Tradesmen of Britain could be set for a busy few years, following Chancellor George Osborne’s Autumn Statement.
The near future could well include more work and less hassle. Good news right? Well here’s why…
Safe as houses
In one of the major announcements of the spending review, Osborne outlined plans for a proposed 400,000-home building spree.
With the housing budget being doubled to £2 billion a year, the programme is scheduled for completion by the end of the decade.
The project represents the biggest of its kind since the 1970s, and tradesmen – from bricklayers to decorators – will be in very high demand.
Digital tax accounts
Tax doesn’t have to be taxing, but for a very long time it has been. However, depending on your digital disposition, it may soon be getting easier/harder (delete as appropriate.)
A HMRC reorganisation will see most taxpayers given a digital tax account. And in a move away from the annual tax return, the self-employed will be required to update the account with expenses and income each quarter.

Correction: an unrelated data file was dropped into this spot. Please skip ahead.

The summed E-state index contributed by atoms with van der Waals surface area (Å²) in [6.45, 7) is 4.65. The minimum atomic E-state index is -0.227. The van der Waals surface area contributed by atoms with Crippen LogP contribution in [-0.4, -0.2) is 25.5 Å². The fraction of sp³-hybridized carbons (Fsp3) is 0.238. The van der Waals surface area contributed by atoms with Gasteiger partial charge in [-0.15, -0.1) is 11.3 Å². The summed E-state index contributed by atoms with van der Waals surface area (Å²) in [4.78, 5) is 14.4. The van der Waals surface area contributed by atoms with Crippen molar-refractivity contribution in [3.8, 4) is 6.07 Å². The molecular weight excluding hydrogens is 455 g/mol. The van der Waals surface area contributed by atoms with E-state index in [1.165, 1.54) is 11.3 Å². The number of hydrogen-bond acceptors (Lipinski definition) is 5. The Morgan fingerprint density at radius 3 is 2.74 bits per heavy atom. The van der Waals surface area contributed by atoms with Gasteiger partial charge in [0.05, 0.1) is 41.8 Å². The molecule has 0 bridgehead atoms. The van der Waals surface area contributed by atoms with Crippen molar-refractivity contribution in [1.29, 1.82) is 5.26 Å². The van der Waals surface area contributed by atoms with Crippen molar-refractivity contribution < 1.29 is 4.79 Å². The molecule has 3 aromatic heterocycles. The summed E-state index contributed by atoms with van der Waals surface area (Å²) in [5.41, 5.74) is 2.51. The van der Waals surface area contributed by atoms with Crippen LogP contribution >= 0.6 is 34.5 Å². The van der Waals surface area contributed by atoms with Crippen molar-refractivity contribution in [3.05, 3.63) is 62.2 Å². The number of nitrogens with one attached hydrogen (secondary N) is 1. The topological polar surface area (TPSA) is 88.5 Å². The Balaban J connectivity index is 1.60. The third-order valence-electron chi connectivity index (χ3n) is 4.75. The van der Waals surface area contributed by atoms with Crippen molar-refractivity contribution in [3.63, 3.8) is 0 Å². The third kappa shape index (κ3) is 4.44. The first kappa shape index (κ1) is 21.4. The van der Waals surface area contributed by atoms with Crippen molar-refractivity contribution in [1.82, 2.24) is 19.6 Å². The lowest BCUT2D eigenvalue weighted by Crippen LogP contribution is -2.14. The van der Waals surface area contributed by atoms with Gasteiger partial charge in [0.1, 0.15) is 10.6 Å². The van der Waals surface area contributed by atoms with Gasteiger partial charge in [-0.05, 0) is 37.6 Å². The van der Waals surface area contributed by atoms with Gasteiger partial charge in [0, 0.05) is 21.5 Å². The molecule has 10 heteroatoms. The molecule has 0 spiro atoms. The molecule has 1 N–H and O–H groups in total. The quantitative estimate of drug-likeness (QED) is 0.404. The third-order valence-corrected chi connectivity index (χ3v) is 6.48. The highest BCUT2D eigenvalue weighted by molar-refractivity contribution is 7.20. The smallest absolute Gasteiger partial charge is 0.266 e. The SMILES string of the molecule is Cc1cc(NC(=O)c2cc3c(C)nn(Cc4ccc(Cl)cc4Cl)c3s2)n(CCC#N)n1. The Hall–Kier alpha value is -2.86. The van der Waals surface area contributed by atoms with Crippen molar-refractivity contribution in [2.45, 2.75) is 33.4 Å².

This digital switch could be a good thing for the more tech-savvy tradesmen out there, but for those still inclined to file their returns offline – and around 43% of all tax returns were completed offline last year – it could be an unwelcome switch.
The Chancellor also confirmed plans for the proposed apprenticeship levy, with the goal being three million new apprenticeships created by 2020.
The levy will be in place as of April 2017, and less than 2% of UK employers will pay it – the £15,000 allowance means that it will only be paid on employers’ wage bills over £3million, at 0.5 per cent.
With a well-documented skills shortage to make up for, the hope is presumably that the next generation can chip in on the ambitious housing plans.
Are you a tradesman? What did you make of the Autumn Statement? Let us know in the comments below.